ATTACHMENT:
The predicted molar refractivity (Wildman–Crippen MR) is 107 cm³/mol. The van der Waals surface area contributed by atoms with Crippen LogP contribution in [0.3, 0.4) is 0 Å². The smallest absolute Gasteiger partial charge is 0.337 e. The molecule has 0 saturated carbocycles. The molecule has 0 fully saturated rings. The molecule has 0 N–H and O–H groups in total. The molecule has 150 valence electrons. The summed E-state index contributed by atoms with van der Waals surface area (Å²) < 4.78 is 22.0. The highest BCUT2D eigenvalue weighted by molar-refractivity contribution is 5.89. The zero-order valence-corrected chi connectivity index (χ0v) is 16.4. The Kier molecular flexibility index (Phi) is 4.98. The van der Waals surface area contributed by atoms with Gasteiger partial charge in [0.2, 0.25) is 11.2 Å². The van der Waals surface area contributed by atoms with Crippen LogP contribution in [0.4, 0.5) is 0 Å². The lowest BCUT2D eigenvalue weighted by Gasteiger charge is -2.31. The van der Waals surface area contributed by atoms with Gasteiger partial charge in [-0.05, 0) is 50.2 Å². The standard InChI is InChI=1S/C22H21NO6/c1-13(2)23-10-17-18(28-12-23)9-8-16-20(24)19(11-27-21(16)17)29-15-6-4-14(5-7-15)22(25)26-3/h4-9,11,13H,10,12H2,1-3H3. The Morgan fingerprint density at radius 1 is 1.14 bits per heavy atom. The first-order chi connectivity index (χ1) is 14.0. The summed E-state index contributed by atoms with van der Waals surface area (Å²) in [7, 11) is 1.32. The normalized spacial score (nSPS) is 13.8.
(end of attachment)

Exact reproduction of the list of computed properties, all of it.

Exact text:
The predicted molar refractivity (Wildman–Crippen MR) is 107 cm³/mol. The van der Waals surface area contributed by atoms with Crippen LogP contribution in [0.3, 0.4) is 0 Å². The smallest absolute Gasteiger partial charge is 0.337 e. The molecule has 0 saturated carbocycles. The molecule has 0 fully saturated rings. The molecule has 0 N–H and O–H groups in total. The molecule has 150 valence electrons. The summed E-state index contributed by atoms with van der Waals surface area (Å²) < 4.78 is 22.0. The highest BCUT2D eigenvalue weighted by molar-refractivity contribution is 5.89. The zero-order valence-corrected chi connectivity index (χ0v) is 16.4. The Kier molecular flexibility index (Phi) is 4.98. The van der Waals surface area contributed by atoms with Gasteiger partial charge in [0.2, 0.25) is 11.2 Å². The van der Waals surface area contributed by atoms with Crippen LogP contribution in [0.4, 0.5) is 0 Å². The lowest BCUT2D eigenvalue weighted by Gasteiger charge is -2.31. The van der Waals surface area contributed by atoms with Gasteiger partial charge in [-0.05, 0) is 50.2 Å². The standard InChI is InChI=1S/C22H21NO6/c1-13(2)23-10-17-18(28-12-23)9-8-16-20(24)19(11-27-21(16)17)29-15-6-4-14(5-7-15)22(25)26-3/h4-9,11,13H,10,12H2,1-3H3. The Morgan fingerprint density at radius 1 is 1.14 bits per heavy atom. The first-order chi connectivity index (χ1) is 14.0. The summed E-state index contributed by atoms with van der Waals surface area (Å²) in [7, 11) is 1.32. The normalized spacial score (nSPS) is 13.8.